Wisconsin poll: Clinton leads, Senate race tight

Where 4 swing states stand right now
Where 4 swing states stand right now

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Story highlights

  • A new Marquette University poll shows Hillary Clinton leading Donald Trump by 6 points in Wisconsin
  • The poll also shows the state's Senate race in a dead heat

(CNN)Hillary Clinton appears poised to keep Wisconsin blue while the state's Senate race is coming down to the wire, according a new poll released Wednesday.

The latest survey from Marquette University, its last before Election Day, found Clinton leading Donald Trump among likely Wisconsin voters, 46%-40%. Libertarian Party candidate Gary Johnson and Green Party candidate Jill Stein claimed the support of only 4% and 3%, respectively, in the poll.
    Clinton's 6-point edge is similar to her margin in the previous Marquette poll in early October, which found the former secretary of state leading Trump, 44%-37%.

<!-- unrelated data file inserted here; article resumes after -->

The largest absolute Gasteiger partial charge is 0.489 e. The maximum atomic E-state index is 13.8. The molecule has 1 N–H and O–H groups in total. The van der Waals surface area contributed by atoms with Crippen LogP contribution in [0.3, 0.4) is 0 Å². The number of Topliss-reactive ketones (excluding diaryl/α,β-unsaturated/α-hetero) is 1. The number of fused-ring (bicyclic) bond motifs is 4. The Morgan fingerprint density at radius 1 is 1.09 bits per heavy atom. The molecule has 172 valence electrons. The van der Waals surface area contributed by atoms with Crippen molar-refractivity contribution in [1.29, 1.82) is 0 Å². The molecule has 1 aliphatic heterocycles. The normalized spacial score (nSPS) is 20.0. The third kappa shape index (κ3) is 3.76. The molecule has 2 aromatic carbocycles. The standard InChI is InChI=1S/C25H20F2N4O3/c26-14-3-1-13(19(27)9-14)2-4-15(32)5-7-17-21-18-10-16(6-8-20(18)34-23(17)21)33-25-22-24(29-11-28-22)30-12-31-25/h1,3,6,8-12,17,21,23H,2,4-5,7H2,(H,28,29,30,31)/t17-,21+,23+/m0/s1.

The Democratic nominee has held consistent leads in Wisconsin throughout the race. The state hasn't been carried by a Republican since 1984, but Trump's visit there on Tuesday stoked speculation that it might be an emerging battleground.
    Last week's revelation that the FBI is reviewing new emails associated with Anthony Weiner, the former congressman and estranged husband of top Clinton aide Huma Abedin, jolted what was turning into an uncompetitive race.
    Some national polls conducted since the development have shown a tightening contest, but it might still be too early to gauge the exact fallout for Clinton. Wednesday's poll from Marquette was conducted at least partly before the FBI's announcement on Friday.
    The poll also suggested that Wisconsin might be home to one of the tightest Senate races this year. Democratic challenger Russ Feingold holds a negligible lead over incumbent Republican Sen. Ron Johnson, 45%-44%. Other polls this month have shown Feingold, who lost his seat to Johnson six years ago, with wider leads.
    The Marquette poll was conducted October 26-31 using phone interviews with 1,255 likely Wisconsin voters. It has a margin of error of 3.5 percentage points.